The Kroger location, on the other hand, seems to me to be a much better fit for a supermarket or other car-oriented shopping center. Its neighbors are things like Arne’s, the Sawyer Heights Target center, Party Boy, and a truck depot. Where Yale and Heights have sidewalks that can connect the Washington Heights site to either side of I-10 if you ensure there’s a safe pedestrian crossing there, Studemont has no sidewalk from I-10 north to Stude Street, and from Hicks south to Center there’s only a very narrow sidewalk on the east side of the street. The eventual connection of Summer Street ought to be walkable, but Studemont will still serve as a dead end for anyone on foot. Otherwise, it’s basically cut off from Washington to the south and the Heights to the north. Who would ever walk there? With a long-term plan and control of most of the property between I-10 and Center, and Studemont and Sawyer, you could build something urban, but how likely is that to happen on its own? Washington Heights is close to that, or at least it was before Ainbinder screwed it up. Sawyer Heights isn’t.

Because of that, I don’t have any philosophical objections to a grocery store going in at that location, even though I know it’s going to mess up traffic. The question about 380 agreements is going to be more in the forefront – litigation will do that – but I don’t want to lose sight of the suitability question. I think it’s the more important discussion to have.

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3 Responses to On getting to walkable urbanism

  1. Yale St. says:

    The suitability question is rendered moot when the City is providing 380 incentives to build supercenters and strip malls instead of walkable mixed use developments. Step one is to stop the incentive. Step two is to talk about real planning, zoning and incentives to stop the wrong development and make it easier to do the right kind of development. For a city of 6 million, Houston has a ton of land in its urban core that is ripe for significant development. It is a huge opportunity that is currently being wasted by shortsighted development that can quickly fill the pockets of the developers.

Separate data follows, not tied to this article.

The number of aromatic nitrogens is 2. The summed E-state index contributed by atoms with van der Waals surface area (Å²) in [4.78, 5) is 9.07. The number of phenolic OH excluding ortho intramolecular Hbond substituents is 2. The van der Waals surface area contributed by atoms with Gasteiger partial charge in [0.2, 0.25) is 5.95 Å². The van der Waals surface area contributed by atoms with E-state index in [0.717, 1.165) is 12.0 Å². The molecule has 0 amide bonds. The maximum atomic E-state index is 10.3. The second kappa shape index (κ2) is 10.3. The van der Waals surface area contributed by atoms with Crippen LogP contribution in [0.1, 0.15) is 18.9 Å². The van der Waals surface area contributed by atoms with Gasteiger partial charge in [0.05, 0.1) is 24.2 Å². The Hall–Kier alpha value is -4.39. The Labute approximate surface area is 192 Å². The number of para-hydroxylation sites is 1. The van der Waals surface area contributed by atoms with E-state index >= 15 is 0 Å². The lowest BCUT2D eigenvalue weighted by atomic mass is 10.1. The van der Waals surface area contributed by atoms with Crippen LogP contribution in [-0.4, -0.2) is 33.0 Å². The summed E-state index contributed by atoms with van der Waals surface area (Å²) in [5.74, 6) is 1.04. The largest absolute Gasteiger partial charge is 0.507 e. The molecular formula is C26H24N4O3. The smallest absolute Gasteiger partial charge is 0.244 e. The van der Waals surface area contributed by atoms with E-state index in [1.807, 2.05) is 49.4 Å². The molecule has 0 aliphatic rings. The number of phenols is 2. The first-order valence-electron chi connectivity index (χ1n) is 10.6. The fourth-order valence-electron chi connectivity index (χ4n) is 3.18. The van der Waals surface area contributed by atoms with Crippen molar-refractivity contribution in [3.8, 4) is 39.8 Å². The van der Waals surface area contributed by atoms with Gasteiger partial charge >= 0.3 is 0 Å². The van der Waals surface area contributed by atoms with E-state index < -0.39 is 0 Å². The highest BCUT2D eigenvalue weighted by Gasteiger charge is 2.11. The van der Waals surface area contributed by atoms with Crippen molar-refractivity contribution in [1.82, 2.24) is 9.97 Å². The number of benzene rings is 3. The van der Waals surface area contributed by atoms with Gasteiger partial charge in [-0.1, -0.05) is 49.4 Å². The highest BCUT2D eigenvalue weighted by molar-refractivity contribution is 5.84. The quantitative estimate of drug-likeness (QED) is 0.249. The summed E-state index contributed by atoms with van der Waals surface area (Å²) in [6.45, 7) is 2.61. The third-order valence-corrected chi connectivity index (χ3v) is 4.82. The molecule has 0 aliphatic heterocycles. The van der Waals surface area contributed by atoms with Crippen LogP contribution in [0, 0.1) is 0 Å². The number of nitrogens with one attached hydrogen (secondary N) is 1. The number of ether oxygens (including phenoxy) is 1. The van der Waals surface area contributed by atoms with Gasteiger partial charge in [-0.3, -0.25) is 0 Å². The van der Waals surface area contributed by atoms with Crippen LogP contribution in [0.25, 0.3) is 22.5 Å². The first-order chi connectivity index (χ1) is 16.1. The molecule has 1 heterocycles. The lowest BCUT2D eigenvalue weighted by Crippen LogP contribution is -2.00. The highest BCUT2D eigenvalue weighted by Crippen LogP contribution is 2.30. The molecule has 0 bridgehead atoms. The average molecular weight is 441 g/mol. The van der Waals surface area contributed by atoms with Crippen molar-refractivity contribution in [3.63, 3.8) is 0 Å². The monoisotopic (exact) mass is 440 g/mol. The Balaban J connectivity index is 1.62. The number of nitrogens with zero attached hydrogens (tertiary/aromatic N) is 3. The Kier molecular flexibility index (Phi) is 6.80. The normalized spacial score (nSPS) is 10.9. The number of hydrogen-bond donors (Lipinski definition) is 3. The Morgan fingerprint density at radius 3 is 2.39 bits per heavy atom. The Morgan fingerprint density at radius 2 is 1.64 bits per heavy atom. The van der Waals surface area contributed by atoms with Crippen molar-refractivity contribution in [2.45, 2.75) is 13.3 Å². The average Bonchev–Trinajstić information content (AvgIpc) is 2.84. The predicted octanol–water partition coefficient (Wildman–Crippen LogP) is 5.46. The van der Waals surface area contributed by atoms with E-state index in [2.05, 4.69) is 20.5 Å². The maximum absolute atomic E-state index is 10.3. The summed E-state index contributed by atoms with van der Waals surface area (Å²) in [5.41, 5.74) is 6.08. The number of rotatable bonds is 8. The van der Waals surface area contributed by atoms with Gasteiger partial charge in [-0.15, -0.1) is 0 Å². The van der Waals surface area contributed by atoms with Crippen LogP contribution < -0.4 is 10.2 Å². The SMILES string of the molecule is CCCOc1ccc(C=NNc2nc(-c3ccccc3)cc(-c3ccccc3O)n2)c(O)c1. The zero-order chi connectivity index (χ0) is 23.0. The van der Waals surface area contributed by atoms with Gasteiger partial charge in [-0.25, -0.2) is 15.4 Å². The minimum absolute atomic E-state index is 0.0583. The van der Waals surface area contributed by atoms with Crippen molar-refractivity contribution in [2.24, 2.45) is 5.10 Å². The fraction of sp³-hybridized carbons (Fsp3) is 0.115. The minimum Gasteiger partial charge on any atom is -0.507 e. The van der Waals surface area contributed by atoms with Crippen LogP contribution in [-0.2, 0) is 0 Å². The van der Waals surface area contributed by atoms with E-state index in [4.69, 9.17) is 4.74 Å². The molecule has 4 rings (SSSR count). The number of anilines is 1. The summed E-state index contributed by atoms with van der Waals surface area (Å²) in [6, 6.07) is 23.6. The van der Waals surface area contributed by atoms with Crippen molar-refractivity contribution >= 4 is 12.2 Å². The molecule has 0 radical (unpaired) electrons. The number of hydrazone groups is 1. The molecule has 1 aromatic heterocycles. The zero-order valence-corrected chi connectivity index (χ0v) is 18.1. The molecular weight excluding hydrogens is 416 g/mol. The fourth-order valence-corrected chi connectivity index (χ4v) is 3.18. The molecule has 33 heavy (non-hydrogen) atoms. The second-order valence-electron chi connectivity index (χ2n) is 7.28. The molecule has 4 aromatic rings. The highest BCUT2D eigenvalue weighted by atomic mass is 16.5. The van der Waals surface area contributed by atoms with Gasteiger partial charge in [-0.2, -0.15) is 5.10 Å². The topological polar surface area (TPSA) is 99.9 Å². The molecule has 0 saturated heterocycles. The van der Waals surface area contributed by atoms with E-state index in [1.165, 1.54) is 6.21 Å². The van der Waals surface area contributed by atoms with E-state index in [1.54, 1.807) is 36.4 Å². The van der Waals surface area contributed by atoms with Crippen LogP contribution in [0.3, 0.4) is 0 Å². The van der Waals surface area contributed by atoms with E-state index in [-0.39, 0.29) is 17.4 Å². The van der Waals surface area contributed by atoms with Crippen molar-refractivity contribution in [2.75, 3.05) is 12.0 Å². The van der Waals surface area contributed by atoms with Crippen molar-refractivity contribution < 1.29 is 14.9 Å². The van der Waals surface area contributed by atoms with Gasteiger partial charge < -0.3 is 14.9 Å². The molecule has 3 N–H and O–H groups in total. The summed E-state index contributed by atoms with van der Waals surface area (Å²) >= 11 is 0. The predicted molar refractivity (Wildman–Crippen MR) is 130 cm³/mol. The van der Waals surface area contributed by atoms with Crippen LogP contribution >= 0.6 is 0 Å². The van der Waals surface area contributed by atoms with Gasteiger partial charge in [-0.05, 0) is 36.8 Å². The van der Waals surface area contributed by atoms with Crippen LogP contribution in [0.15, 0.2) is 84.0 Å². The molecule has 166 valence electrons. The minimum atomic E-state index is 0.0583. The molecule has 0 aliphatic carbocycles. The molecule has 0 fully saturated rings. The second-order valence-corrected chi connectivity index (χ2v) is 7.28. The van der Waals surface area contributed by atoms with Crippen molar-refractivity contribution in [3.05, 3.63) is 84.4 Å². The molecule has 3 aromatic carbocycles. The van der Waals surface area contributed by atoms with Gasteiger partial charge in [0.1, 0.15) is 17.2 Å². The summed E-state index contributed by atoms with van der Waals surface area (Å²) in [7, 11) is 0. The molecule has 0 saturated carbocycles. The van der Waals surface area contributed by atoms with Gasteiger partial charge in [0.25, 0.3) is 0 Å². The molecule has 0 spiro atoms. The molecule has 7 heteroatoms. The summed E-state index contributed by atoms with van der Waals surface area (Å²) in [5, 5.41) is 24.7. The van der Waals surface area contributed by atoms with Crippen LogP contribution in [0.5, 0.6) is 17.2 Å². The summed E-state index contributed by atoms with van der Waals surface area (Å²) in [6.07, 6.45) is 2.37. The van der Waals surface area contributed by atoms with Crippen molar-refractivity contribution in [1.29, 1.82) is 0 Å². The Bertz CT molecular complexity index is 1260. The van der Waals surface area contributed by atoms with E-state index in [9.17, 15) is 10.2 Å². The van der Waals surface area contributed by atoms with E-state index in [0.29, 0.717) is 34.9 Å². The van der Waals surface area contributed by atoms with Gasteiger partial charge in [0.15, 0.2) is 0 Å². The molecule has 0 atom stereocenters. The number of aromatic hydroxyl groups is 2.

2. MB says:

    The new Kroger store is oriented to the freeway with it’s back-end facing what should be infill mixed-use or high-density residential development.

    Now, check the back-end of the Kroger on Durham out. Not neighborhood friendly. Who’d want to live in front of that or walk by it? The concrete tilt-up construction alone provides no viewpoints out or into the store, so it discourages pedestrian foot traffic and, therefore, reduces security.

    Connecting streets to create smaller, more pedestrian friendly mobility is appropriate and more in line with the historic streetscapes of the Heights. An inappropriately sited enormous grocery store with a gas station serves commuters, not the neighborhood and actually does substantial harm to future development possibilities. This area, so centrally located, should be dense with housing, smaller scale retail, businesses, pocket parks and public amenities. That would reduce the need for endless freeway construction and would create robust communities and generate healthy taxes for the City.